Arnauton Guilhem Du Vignau: “I set forth”
The 9th April 1419, in the year of our Lord. It was not for the first time that he reached the summit of the hill at Cabidos, situated a half-league away from his estate of Arbleix at Philondex in neighbouring Tursan. He had always loved the view over towards the Pyrénées from this vantage point, where he often came to wonder at the spectacle of this beauty, so eternal, and to say to himself, as Alphonse de Lamartine said of Pau four centuries later: “it’s the most beautiful view on earth!”
That day, however, his gaze was different. Three days prior our man had changed his status, and with it, his bearing – he had become the new Baron Trubessé. Arnauton Guilhem Du Vignau, the man who bought, for 200 gold florins at the office of the Royal Notary Maître Daubin, the Barony of Trubessé and its holdings, with, in accordance with feudal legislation, all associated seigniorial rights and titles.
Certainly the Barony came under the Viscount of Louvigny, the Duke of Grammont, but the title of Baron Trubessé made him all the same the Lord of the Abbey of Pimbo, the Lord of Arbleix, of Péchevin, of Bugnein, of Boursac, of Saint Sorlin du Coudret, of Curley, of Barbasse, of Taillancourt, co-Lord of Barenne et Cavier de Garos and of Cabidos, and allowed him moreover to bear the arms of Trubessé. “A magnificent golden eagle holding in its beak an arrow with silver fletching, the arrowhead pointed high, and standing boldly on the blade of a sword, hilt facing. Crowned by a baronial stamp: a terrifying knight’s helmet with its visor facing head on; the whole supported on either side by two imposing griffons.”
From a ledge halfway up the hill, he saw what would become the heart of his fief, the Château of Cabidos. The building appeared austere with its four towers around the main building, but he had already devised his plans. In a few weeks he would take a wife and they would come to live here. With her, he would remodel the building and would extend also the village church, set like a pearl on the pinnacle of the estate.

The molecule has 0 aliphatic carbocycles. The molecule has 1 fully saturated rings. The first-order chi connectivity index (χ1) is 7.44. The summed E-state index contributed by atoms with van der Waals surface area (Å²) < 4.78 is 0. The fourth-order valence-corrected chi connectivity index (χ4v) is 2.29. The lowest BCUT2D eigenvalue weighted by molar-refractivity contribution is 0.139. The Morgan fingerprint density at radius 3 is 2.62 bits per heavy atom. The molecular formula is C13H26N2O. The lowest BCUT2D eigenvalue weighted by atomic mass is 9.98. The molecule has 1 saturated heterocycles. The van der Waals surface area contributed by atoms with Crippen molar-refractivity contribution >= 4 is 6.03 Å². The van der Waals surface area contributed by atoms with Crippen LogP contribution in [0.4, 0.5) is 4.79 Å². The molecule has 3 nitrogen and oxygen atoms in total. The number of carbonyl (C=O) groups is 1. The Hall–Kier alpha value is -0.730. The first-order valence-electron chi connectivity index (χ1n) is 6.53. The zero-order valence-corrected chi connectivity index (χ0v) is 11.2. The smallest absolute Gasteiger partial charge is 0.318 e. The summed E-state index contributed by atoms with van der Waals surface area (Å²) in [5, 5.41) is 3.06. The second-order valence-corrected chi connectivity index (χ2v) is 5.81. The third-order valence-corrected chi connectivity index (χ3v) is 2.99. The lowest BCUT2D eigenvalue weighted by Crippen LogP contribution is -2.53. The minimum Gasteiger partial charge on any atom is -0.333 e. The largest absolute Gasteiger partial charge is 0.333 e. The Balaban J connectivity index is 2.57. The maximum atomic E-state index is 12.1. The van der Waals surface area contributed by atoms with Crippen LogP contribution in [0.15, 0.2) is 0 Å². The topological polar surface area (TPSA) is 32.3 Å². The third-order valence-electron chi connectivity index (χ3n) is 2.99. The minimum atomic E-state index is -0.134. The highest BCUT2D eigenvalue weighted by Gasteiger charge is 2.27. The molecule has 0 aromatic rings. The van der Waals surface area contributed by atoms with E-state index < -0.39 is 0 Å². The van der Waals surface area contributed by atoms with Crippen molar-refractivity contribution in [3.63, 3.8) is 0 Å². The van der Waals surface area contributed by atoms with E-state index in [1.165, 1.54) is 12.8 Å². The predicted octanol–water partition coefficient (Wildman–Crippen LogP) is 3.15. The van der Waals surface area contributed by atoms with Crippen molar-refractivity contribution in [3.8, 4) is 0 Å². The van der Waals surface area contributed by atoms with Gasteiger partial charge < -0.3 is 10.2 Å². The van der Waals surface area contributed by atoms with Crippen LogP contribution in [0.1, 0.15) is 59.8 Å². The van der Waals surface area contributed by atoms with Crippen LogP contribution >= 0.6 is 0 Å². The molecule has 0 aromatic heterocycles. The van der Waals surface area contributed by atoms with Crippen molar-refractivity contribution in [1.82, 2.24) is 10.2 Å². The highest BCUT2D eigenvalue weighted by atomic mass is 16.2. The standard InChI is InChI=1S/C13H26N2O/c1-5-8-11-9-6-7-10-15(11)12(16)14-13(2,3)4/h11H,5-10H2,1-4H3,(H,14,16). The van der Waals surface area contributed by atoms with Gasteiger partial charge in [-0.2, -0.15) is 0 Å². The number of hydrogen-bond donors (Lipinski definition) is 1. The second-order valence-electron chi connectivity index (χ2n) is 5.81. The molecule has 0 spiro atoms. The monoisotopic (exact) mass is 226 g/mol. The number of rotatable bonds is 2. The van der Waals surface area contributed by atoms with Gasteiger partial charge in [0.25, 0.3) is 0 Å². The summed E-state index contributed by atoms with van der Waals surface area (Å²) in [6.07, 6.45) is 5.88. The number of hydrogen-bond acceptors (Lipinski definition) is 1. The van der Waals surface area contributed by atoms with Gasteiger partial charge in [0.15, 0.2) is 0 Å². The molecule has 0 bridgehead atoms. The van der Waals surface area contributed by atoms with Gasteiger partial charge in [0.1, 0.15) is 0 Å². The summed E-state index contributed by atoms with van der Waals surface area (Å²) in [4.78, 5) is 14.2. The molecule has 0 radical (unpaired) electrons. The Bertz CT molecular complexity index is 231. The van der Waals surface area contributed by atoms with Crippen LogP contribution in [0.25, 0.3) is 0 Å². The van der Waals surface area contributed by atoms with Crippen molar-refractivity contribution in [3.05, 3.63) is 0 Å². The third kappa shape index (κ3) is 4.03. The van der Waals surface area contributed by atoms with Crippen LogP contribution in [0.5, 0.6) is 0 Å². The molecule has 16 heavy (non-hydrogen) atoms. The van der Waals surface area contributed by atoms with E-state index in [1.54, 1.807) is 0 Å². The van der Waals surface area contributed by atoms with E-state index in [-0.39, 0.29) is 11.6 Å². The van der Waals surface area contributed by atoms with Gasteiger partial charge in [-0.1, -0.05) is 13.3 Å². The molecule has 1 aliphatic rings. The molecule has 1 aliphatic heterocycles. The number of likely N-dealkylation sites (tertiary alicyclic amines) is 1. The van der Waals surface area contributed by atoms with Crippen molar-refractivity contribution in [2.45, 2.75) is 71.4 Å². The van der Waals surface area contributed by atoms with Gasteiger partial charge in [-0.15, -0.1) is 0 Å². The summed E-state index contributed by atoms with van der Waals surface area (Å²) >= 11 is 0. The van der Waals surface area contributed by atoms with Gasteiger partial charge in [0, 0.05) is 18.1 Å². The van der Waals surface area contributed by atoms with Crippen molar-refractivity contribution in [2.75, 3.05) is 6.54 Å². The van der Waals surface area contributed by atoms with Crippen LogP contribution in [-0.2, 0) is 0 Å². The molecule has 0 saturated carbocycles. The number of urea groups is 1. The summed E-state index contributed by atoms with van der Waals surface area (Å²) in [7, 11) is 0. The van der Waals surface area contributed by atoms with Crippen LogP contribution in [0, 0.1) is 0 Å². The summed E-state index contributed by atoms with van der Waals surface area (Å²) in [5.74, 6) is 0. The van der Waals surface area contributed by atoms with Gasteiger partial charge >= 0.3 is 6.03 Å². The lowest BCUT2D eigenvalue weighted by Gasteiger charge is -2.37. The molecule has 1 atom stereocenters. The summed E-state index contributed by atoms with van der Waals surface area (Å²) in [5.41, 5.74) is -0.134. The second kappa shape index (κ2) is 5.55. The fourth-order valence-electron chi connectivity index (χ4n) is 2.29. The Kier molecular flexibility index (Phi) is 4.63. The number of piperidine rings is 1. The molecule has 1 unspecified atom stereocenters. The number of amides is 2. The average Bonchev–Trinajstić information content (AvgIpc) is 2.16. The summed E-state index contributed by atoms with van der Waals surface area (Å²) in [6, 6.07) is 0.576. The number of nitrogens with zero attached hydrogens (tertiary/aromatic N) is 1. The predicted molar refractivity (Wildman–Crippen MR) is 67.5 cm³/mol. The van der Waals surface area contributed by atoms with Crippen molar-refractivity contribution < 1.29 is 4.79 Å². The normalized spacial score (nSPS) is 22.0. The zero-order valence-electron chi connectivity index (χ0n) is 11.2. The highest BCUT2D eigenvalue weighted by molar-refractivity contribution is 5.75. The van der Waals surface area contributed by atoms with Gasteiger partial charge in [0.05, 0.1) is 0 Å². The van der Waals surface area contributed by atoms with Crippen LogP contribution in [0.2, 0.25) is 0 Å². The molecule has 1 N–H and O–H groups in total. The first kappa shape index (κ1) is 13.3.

He knew also that the land of Cabidos was well drained and generous. With its south-facing orientation he could plant vines and trade with the English merchants who were rife in the region. The subjects of Henry V, the King of England and Duke of Aquitaine, were neighbours of Trubessé and highly fond of the wines of Béarn and Tursan which they came to buy at Arzacq, the region’s most important market.
The son and sole heir of all the lands and titles of Trubessé belonging to Arnauton Guilhem, was Menard du Vignau. Menard defended relentlessly his baronial rights and was upheld as a noble by the judgement of the Viscount of Louvigny. Bertonnier, who would succeed him, died in 1512 in the battle of Brescia in Italy, in the service of Gaston of Foix.
Jacques the Builder
It is with Jacques that the title of Baron of Trubessé reappears in 1554. He undertook major renovations to the Château, keeping only two of the four towers, and adding a main building more suitable for the life of a noble family. Jacques spent all of his life at the Château, from where he supervised the 3,500 hectares of his estate; and it is to Jacques that we owe the creation of the sweet white wine from the vineyards of Cabidos, a nectar so highly-renowned and so greatly-appreciated that it was served on the table of the Lord of Gramon and Prince of Bidache, Antoine the First, named “l’ou gentil” (“the kind”) by his vassals in recognition of his great goodness.
The following generations were divided between the work of the lands and vineyards, bearing arms in the service of the king, and becoming priests in the service of the church. Dominique was a Lieutenant under Charles IX; Pierre was the priest of Monein; Mathieu was honoured by the hand of Henry IV in person for his excellent military service; another Mathieu was promoted by licence of Louis XIII to the grade of Captain in Chief of the Regiment of Béarn; Elie was Captain of the Regiment of Champagne for Louis XIV; Bernard was in the legal service of the Pope; other descendants of Du Vigneau de Trubessé became Knights of Saint Louis, or canons and priests at Cabidos and in neighbouring parishes; and thus succeeded the line of this noble family of Béarn.